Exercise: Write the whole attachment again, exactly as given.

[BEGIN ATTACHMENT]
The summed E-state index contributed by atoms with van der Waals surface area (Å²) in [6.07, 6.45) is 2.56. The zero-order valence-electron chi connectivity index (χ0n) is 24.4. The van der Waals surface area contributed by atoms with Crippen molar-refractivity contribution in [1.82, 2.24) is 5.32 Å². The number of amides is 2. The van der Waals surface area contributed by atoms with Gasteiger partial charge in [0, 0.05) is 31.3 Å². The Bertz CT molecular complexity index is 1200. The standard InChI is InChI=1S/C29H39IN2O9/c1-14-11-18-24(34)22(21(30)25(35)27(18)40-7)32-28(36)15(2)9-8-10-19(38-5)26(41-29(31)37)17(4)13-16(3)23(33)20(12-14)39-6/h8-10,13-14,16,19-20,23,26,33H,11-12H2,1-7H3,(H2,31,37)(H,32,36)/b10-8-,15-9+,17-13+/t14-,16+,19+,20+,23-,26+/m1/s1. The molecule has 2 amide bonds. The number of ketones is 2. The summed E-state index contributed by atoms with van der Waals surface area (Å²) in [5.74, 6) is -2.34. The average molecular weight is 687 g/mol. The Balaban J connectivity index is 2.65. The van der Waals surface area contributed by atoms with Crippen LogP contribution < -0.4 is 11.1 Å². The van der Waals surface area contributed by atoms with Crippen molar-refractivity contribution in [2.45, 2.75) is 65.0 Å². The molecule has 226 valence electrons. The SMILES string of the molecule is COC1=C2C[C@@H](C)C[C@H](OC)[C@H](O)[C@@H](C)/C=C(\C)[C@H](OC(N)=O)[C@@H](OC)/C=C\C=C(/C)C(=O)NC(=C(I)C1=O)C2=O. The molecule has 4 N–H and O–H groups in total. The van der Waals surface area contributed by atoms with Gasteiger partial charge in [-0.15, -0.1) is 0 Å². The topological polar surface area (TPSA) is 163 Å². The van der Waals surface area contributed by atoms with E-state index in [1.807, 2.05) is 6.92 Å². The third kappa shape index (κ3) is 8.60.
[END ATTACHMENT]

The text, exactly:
The summed E-state index contributed by atoms with van der Waals surface area (Å²) in [6.07, 6.45) is 2.56. The zero-order valence-electron chi connectivity index (χ0n) is 24.4. The van der Waals surface area contributed by atoms with Crippen molar-refractivity contribution in [1.82, 2.24) is 5.32 Å². The number of amides is 2. The van der Waals surface area contributed by atoms with Gasteiger partial charge in [0, 0.05) is 31.3 Å². The Bertz CT molecular complexity index is 1200. The standard InChI is InChI=1S/C29H39IN2O9/c1-14-11-18-24(34)22(21(30)25(35)27(18)40-7)32-28(36)15(2)9-8-10-19(38-5)26(41-29(31)37)17(4)13-16(3)23(33)20(12-14)39-6/h8-10,13-14,16,19-20,23,26,33H,11-12H2,1-7H3,(H2,31,37)(H,32,36)/b10-8-,15-9+,17-13+/t14-,16+,19+,20+,23-,26+/m1/s1. The molecule has 2 amide bonds. The number of ketones is 2. The summed E-state index contributed by atoms with van der Waals surface area (Å²) in [5.74, 6) is -2.34. The average molecular weight is 687 g/mol. The Balaban J connectivity index is 2.65. The van der Waals surface area contributed by atoms with Crippen LogP contribution < -0.4 is 11.1 Å². The van der Waals surface area contributed by atoms with Crippen molar-refractivity contribution in [2.45, 2.75) is 65.0 Å². The molecule has 226 valence electrons. The SMILES string of the molecule is COC1=C2C[C@@H](C)C[C@H](OC)[C@H](O)[C@@H](C)/C=C(\C)[C@H](OC(N)=O)[C@@H](OC)/C=C\C=C(/C)C(=O)NC(=C(I)C1=O)C2=O. The molecule has 4 N–H and O–H groups in total. The van der Waals surface area contributed by atoms with Gasteiger partial charge in [-0.15, -0.1) is 0 Å². The topological polar surface area (TPSA) is 163 Å². The van der Waals surface area contributed by atoms with E-state index in [1.807, 2.05) is 6.92 Å². The third kappa shape index (κ3) is 8.60.